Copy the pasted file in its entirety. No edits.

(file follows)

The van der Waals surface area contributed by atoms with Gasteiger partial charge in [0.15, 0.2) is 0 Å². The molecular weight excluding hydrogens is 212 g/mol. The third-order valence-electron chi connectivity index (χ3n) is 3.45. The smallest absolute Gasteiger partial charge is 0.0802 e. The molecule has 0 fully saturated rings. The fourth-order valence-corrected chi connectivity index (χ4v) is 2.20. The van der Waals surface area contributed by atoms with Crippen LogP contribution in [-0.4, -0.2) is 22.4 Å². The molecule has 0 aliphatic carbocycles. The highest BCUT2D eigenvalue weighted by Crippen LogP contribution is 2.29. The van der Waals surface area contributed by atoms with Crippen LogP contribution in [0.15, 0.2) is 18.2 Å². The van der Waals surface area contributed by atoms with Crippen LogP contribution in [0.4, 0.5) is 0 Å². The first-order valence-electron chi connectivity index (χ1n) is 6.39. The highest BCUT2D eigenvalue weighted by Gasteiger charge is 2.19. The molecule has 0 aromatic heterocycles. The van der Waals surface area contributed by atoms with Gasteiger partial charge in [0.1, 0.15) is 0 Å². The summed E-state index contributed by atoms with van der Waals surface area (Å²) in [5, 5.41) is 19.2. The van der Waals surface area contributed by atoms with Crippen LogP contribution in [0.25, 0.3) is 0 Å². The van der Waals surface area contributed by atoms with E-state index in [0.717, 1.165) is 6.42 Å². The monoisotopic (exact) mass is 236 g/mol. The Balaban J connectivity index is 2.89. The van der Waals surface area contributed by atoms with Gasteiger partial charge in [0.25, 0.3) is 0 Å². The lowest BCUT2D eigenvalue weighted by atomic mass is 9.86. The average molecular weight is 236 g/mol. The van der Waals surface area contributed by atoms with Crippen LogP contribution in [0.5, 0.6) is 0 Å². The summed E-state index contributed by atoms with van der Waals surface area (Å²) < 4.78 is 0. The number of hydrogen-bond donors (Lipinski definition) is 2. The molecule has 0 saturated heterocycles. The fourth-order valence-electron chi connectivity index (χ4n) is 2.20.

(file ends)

The van der Waals surface area contributed by atoms with Gasteiger partial charge in [0.15, 0.2) is 0 Å². The molecular weight excluding hydrogens is 212 g/mol. The third-order valence-electron chi connectivity index (χ3n) is 3.45. The smallest absolute Gasteiger partial charge is 0.0802 e. The molecule has 0 fully saturated rings. The fourth-order valence-corrected chi connectivity index (χ4v) is 2.20. The van der Waals surface area contributed by atoms with Crippen LogP contribution in [-0.4, -0.2) is 22.4 Å². The molecule has 0 aliphatic carbocycles. The highest BCUT2D eigenvalue weighted by Crippen LogP contribution is 2.29. The van der Waals surface area contributed by atoms with Crippen LogP contribution in [0.15, 0.2) is 18.2 Å². The van der Waals surface area contributed by atoms with Crippen LogP contribution in [0.4, 0.5) is 0 Å². The first-order valence-electron chi connectivity index (χ1n) is 6.39. The highest BCUT2D eigenvalue weighted by Gasteiger charge is 2.19. The molecule has 0 aromatic heterocycles. The van der Waals surface area contributed by atoms with Gasteiger partial charge in [0.1, 0.15) is 0 Å². The summed E-state index contributed by atoms with van der Waals surface area (Å²) in [5, 5.41) is 19.2. The van der Waals surface area contributed by atoms with Crippen LogP contribution in [0.25, 0.3) is 0 Å². The van der Waals surface area contributed by atoms with E-state index in [0.717, 1.165) is 6.42 Å². The monoisotopic (exact) mass is 236 g/mol. The Balaban J connectivity index is 2.89. The van der Waals surface area contributed by atoms with Gasteiger partial charge in [0.25, 0.3) is 0 Å². The lowest BCUT2D eigenvalue weighted by atomic mass is 9.86. The average molecular weight is 236 g/mol. The van der Waals surface area contributed by atoms with Crippen LogP contribution in [0.5, 0.6) is 0 Å². The summed E-state index contributed by atoms with van der Waals surface area (Å²) < 4.78 is 0. The number of hydrogen-bond donors (Lipinski definition) is 2. The molecule has 0 saturated heterocycles. The fourth-order valence-electron chi connectivity index (χ4n) is 2.20.